Pioneering Black Feminist Makes History Again
Chirlane McCary today (far left) with husband Bill de Blasio and children Dante and Chiara.
(Source: Bill de Blasio for Public Advocate)
If you took a women’s studies course during the late 1980s, then you may already be familiar with Chirlane McCray. Her poem, “I Used to Think,” was included in Homegirls: A Black Feminist Anthology (1983), a staple in both feminist studies and Black studies courses of the late 20th century. Here’s a brief excerpt from McCray’s poem:
I’ve spent my life as a Black girl
a nappy-headed, no-haired,
big-bottomed Black girl
and the poem will surely come out wrong
And, I don’t want everyone looking at me.
If I could be a cream-colored lovely
with gypsy curls,
someone’s pecan dream and sweet sensation,
I’d be poetry in motion
without saying a word
and wouldn’t have to make sense if I did.
If I were beautiful, I could be angry and cute
instead of an evil, pouting mammy bitch
–from “I Used to Think,” by Chirlane McCray
Her participation in the Homegirls anthology was not Chirlane McCray’s first or most courageous effort on the part of advancing Black women’s interests and issues. A member of the groundbreaking Combahee River Collective, she was also one of the first (if not the first) African American woman to write openly about lesbianism in a mainstream periodical. Her highly controversial article, “I Am a Lesbian,” appeared in Essence Magazine in 1979, where it sparked an intergroup dialogue around gender and sexuality in Black communities.
Today Chirlane McCray is a marketing executive for Brooklyn’s Maimonides Medical Center, but she is still challenging mainstream values and sensibilities, in even broader and more visible arenas. She features prominently in a recent series of campaign ads created in support of her husband, New York City political candidate Bill de Blasio. De Blasio is running for New York City Public Advocate, and the recent advertisements featuring the candidate with his wife and children are the first political ads in anyone’s memory to openly feature and Black-white mixed race couple.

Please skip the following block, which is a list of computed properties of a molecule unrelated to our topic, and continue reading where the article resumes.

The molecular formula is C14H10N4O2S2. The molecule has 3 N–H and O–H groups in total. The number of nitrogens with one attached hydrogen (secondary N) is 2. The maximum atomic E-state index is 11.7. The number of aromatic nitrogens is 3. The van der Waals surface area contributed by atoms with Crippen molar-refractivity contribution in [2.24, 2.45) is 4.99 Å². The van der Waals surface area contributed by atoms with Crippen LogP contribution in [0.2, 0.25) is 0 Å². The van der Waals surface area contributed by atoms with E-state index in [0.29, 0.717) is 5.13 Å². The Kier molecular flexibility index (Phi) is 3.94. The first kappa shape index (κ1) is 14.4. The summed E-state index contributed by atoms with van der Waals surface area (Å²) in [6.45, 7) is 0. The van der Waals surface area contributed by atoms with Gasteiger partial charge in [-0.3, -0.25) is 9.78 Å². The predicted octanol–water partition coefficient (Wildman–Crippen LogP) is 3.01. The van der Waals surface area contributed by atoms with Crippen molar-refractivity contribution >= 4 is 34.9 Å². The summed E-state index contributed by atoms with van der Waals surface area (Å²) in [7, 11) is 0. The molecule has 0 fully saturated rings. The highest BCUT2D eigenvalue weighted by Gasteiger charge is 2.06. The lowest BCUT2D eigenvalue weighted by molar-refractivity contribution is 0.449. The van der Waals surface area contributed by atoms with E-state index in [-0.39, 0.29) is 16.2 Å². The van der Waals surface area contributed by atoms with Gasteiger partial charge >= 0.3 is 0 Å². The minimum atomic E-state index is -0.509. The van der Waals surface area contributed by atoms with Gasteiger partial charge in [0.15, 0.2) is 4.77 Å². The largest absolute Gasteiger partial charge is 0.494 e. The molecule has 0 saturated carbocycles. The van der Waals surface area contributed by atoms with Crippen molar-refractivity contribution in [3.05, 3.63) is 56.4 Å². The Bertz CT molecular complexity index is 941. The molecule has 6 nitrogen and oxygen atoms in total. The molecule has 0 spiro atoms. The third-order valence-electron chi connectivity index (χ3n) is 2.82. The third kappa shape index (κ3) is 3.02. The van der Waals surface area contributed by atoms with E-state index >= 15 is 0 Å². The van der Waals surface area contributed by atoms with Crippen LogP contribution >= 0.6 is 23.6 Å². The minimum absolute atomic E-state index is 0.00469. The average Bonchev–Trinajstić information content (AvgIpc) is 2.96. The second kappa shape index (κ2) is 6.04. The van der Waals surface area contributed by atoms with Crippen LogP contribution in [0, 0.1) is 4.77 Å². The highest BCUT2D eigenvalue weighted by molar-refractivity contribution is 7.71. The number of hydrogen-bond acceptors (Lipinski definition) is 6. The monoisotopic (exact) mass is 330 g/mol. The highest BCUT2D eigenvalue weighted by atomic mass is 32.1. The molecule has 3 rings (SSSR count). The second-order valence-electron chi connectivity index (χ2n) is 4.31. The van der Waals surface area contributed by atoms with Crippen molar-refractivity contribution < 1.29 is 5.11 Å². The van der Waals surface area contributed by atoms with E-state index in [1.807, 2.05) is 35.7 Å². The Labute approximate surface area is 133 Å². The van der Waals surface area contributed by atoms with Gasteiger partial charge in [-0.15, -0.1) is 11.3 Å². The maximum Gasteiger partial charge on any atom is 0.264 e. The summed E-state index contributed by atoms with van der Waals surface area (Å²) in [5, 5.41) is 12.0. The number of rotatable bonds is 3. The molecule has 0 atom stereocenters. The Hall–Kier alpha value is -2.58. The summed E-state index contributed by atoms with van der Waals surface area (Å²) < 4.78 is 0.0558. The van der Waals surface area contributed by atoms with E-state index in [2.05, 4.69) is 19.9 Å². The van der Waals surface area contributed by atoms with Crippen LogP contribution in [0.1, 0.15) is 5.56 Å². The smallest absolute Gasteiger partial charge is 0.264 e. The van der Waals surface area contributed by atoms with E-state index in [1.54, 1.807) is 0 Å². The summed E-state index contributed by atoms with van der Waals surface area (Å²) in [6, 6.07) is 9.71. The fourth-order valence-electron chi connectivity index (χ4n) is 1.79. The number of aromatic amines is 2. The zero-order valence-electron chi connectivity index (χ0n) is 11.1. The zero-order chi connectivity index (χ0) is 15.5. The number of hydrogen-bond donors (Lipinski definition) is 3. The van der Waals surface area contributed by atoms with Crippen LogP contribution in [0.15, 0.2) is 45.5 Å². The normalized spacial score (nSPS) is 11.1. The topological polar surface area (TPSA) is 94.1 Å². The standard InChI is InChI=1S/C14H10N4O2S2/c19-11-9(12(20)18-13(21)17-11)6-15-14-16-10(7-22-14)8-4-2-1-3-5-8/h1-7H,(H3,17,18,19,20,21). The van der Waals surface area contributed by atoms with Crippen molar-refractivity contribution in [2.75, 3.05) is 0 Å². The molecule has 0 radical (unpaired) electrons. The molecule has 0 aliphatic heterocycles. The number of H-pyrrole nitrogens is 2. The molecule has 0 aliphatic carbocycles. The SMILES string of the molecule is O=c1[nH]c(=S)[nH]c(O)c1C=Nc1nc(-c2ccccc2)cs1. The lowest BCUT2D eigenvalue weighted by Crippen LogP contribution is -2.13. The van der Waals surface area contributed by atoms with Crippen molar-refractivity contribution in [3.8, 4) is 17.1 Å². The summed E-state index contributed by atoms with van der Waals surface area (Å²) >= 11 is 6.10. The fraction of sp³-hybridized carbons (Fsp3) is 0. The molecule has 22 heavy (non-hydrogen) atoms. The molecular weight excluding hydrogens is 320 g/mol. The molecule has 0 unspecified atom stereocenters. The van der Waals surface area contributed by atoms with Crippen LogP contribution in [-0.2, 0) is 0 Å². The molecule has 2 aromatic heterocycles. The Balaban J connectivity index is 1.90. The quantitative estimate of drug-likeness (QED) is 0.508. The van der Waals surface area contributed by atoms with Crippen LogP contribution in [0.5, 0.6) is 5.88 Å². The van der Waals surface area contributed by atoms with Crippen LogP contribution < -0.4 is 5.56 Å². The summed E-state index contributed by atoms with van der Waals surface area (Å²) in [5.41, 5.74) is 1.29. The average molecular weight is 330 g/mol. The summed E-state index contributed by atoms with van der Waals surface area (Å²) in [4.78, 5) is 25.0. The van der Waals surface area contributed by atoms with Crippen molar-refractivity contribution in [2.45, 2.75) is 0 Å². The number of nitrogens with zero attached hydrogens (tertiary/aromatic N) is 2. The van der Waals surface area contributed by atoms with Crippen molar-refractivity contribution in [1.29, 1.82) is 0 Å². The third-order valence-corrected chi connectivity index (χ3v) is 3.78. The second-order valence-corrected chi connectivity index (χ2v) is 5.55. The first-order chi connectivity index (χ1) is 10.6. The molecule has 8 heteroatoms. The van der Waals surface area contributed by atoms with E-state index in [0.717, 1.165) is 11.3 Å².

In liberal New York these ads may well have been more of a boon than a distraction, but an article on Ben Smith’s Politico blog notes that even as recently as 2007, only 77% of Americans “approved” of interracial relationships. In 1994, that number was less than 50%. While de Blasio won the Democratic primary (via runoff) in New York, there is a significant likelihood that his campaign strategy (featuring his wife and children freely throughout his campaign) would have dissuaded more candidates that it attracted, had he run in a more conservative region of the country.
But dDe Blasio isn’t running in a more conservative region. He is running in New York; and he has a strong chance of getting elected to this post, which is only a couple of political steps away from becoming the mayor. I say, “Run Bill, Run.” And let this office be only the first step in a career that will take you all the way to Gracie mansion. How thrilling it would be for the greatest city in the world to have the first radical Black feminist as its first lady woman.
Posted by Ajuan Mance